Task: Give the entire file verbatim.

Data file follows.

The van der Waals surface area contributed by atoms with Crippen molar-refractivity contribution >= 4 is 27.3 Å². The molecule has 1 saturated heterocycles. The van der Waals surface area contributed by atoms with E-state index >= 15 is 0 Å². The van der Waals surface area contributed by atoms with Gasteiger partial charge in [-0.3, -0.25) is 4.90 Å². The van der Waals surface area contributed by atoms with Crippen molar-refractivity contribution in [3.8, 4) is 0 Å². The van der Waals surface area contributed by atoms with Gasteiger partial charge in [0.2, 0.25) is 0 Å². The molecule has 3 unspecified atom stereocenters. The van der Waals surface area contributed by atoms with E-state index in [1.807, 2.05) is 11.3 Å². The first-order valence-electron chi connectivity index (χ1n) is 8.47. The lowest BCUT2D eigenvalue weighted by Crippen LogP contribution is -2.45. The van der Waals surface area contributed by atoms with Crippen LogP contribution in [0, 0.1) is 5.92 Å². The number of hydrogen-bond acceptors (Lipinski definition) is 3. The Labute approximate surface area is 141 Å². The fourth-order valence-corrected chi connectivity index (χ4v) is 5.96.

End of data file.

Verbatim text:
The van der Waals surface area contributed by atoms with Crippen molar-refractivity contribution >= 4 is 27.3 Å². The molecule has 1 saturated heterocycles. The van der Waals surface area contributed by atoms with E-state index >= 15 is 0 Å². The van der Waals surface area contributed by atoms with Gasteiger partial charge in [-0.3, -0.25) is 4.90 Å². The van der Waals surface area contributed by atoms with Crippen molar-refractivity contribution in [3.8, 4) is 0 Å². The van der Waals surface area contributed by atoms with Gasteiger partial charge in [0.2, 0.25) is 0 Å². The molecule has 3 unspecified atom stereocenters. The van der Waals surface area contributed by atoms with E-state index in [1.807, 2.05) is 11.3 Å². The first-order valence-electron chi connectivity index (χ1n) is 8.47. The lowest BCUT2D eigenvalue weighted by Crippen LogP contribution is -2.45. The van der Waals surface area contributed by atoms with Crippen LogP contribution in [0, 0.1) is 5.92 Å². The number of hydrogen-bond acceptors (Lipinski definition) is 3. The Labute approximate surface area is 141 Å². The fourth-order valence-corrected chi connectivity index (χ4v) is 5.96.